Italy imposes national curfew, locked down 'red zones'2 min read . Updated: 04 Nov 2020, 08:42 PM IST
- Italy's 60 million residents will be required to stay home from 10:00 pm until 5:00 am except for work or health reasons
- Italy was the first European country hit by coronavirus and has so far reported almost 760,000 cases, and more than 39,400 deaths
Italy was poised Wednesday to impose a nationwide curfew and tougher measures for some populous regions as it faces a surge in coronavirus cases.
From Thursday, Italy's 60 million residents will be required to stay home from 10:00 pm until 5:00 am except for work or health reasons under a new decree signed by Prime Minister Giuseppe Conte.
In addition, the country's regions will be divided into zones -- high risk, medium high and moderate -- based on how quickly the virus is spreading and availability of hospital beds, among other factors.
In the handful of high-risk "red zones", retail stores not selling essential goods such as food and pharmaceuticals are to shut, and people will be restricted from travelling outside their home town or city.
Travel between some regions is to be restricted as well.
Italy was the first European country hit by coronavirus and has so far reported almost 760,000 cases, and more than 39,400 deaths.
Conte had hoped to avoid a country-wide lockdown such as that imposed in March, which devastated the economy, and wanted to wait to see whether more moderate restrictions imposed last week had had an impact.
These included the closure of pubs and restaurants at 6:00 pm, a move that sparked some small but sometimes violent protests in cities such as Rome, Naples and Turin.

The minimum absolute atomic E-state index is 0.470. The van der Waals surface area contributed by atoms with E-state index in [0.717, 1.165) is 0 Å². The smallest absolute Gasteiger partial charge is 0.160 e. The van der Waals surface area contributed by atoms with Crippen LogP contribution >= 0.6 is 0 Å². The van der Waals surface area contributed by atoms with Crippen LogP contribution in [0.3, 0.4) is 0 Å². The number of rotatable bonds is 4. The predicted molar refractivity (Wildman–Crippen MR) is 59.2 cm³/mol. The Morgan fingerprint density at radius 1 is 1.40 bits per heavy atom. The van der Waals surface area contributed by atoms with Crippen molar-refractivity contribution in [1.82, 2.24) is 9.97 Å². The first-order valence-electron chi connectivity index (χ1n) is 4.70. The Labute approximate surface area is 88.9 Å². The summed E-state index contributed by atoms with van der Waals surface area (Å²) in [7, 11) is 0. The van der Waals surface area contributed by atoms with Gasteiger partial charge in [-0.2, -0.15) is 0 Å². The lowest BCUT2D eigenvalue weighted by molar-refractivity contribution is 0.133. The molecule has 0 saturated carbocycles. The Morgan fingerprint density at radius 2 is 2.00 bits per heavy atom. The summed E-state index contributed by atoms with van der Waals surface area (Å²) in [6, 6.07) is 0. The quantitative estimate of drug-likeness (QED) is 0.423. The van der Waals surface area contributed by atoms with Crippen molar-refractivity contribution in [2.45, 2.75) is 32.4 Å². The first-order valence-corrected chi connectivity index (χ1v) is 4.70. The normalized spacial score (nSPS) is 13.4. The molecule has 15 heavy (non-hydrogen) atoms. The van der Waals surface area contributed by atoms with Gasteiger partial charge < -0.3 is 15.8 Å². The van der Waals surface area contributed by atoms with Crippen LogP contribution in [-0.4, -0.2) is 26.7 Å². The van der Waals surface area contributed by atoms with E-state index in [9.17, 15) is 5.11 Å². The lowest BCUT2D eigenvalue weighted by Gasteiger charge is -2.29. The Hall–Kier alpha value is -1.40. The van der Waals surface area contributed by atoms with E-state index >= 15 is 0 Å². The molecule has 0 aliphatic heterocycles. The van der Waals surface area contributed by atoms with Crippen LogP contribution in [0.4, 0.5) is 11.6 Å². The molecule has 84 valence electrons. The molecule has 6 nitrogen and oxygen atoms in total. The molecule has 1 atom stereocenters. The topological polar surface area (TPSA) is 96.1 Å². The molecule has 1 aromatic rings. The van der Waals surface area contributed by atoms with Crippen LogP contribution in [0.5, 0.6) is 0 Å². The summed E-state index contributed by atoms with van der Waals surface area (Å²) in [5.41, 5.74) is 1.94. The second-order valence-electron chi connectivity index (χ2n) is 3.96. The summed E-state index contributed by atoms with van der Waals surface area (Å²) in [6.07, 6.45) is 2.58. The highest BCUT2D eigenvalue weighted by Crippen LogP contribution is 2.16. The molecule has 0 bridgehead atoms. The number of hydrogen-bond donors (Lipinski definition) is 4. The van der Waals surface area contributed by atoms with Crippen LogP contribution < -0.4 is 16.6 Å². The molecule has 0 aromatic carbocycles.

But the quick spread of the virus, which has begun to overwhelm the health system in some areas, is forcing his hand.
- 'Stay united' -
The new restrictions fall short of lockdowns imposed in other European nations such as Britain and France, and were agreed only after long discussion with regional leaders.
Conte called for unity, writing on Facebook: "The different opinions and diversity of views should not undermine our constant effort to support each other.
"There is only one way out of this dramatic period: to remain united. Always."
The list of red-zone regions is expected to include prosperous, industrial Lombardy in Italy's north and neighbouring Piedmont, as well as Calabria in the south.
Red-zone restrictions, some details of which have yet to be worked out, will resemble those imposed earlier this year during a severe national lockdown, with residents' movements curtailed.
But unlike then, churches and parks will be open, hairdressers will operate and restaurants can serve take-out food until the nighttime curfew.
On a national level, museums will shut and shopping centres will be closed at the weekend.
Giuseppe Sala, the mayor of Milan in Lombardy, wrote on Facebook that the measures were "severe", but said they would be "respected and applied."
Secondary schools, which were already running most classes online, will switch to total distance learning under the new decree, although younger children will still be allowed to go to school.
The number of passengers on public transport will also be halved.
This story has been published from a wire agency feed without modifications to the text.